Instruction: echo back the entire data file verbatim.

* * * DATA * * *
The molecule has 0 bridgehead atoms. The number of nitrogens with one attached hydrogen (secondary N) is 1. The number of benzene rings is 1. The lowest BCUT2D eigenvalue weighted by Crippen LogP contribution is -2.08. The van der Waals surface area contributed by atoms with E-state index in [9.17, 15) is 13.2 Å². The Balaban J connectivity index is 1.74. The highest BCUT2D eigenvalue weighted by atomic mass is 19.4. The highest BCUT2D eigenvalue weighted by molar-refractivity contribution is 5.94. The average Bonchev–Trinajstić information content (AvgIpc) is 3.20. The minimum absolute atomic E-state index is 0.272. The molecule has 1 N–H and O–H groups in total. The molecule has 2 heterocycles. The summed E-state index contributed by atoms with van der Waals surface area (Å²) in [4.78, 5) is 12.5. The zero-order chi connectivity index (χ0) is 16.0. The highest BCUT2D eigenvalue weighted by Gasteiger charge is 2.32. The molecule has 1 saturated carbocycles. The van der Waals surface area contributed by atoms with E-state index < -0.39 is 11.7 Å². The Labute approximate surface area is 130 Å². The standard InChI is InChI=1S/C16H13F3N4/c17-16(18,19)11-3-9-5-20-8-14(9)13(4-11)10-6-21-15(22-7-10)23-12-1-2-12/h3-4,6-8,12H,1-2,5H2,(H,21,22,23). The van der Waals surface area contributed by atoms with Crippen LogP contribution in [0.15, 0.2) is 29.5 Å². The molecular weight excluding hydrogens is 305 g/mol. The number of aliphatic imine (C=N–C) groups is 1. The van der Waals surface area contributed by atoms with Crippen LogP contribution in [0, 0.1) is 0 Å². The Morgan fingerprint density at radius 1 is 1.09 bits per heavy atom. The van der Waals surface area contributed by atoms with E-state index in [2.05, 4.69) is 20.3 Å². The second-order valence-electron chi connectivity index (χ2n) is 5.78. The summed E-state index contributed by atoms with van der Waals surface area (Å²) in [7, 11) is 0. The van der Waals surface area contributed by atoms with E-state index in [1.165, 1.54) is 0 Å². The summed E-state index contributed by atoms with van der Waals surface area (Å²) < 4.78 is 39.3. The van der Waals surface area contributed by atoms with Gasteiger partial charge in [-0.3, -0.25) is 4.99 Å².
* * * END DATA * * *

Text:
The molecule has 0 bridgehead atoms. The number of nitrogens with one attached hydrogen (secondary N) is 1. The number of benzene rings is 1. The lowest BCUT2D eigenvalue weighted by Crippen LogP contribution is -2.08. The van der Waals surface area contributed by atoms with E-state index in [9.17, 15) is 13.2 Å². The Balaban J connectivity index is 1.74. The highest BCUT2D eigenvalue weighted by atomic mass is 19.4. The highest BCUT2D eigenvalue weighted by molar-refractivity contribution is 5.94. The average Bonchev–Trinajstić information content (AvgIpc) is 3.20. The minimum absolute atomic E-state index is 0.272. The molecule has 1 N–H and O–H groups in total. The molecule has 2 heterocycles. The summed E-state index contributed by atoms with van der Waals surface area (Å²) in [4.78, 5) is 12.5. The zero-order chi connectivity index (χ0) is 16.0. The highest BCUT2D eigenvalue weighted by Gasteiger charge is 2.32. The molecule has 1 saturated carbocycles. The van der Waals surface area contributed by atoms with E-state index < -0.39 is 11.7 Å². The Labute approximate surface area is 130 Å². The standard InChI is InChI=1S/C16H13F3N4/c17-16(18,19)11-3-9-5-20-8-14(9)13(4-11)10-6-21-15(22-7-10)23-12-1-2-12/h3-4,6-8,12H,1-2,5H2,(H,21,22,23). The van der Waals surface area contributed by atoms with Crippen LogP contribution in [0.15, 0.2) is 29.5 Å². The molecular weight excluding hydrogens is 305 g/mol. The number of aliphatic imine (C=N–C) groups is 1. The van der Waals surface area contributed by atoms with Crippen LogP contribution in [0, 0.1) is 0 Å². The Morgan fingerprint density at radius 1 is 1.09 bits per heavy atom. The van der Waals surface area contributed by atoms with E-state index in [2.05, 4.69) is 20.3 Å². The second-order valence-electron chi connectivity index (χ2n) is 5.78. The summed E-state index contributed by atoms with van der Waals surface area (Å²) in [7, 11) is 0. The van der Waals surface area contributed by atoms with E-state index in [1.165, 1.54) is 0 Å². The summed E-state index contributed by atoms with van der Waals surface area (Å²) < 4.78 is 39.3. The van der Waals surface area contributed by atoms with Gasteiger partial charge in [-0.3, -0.25) is 4.99 Å².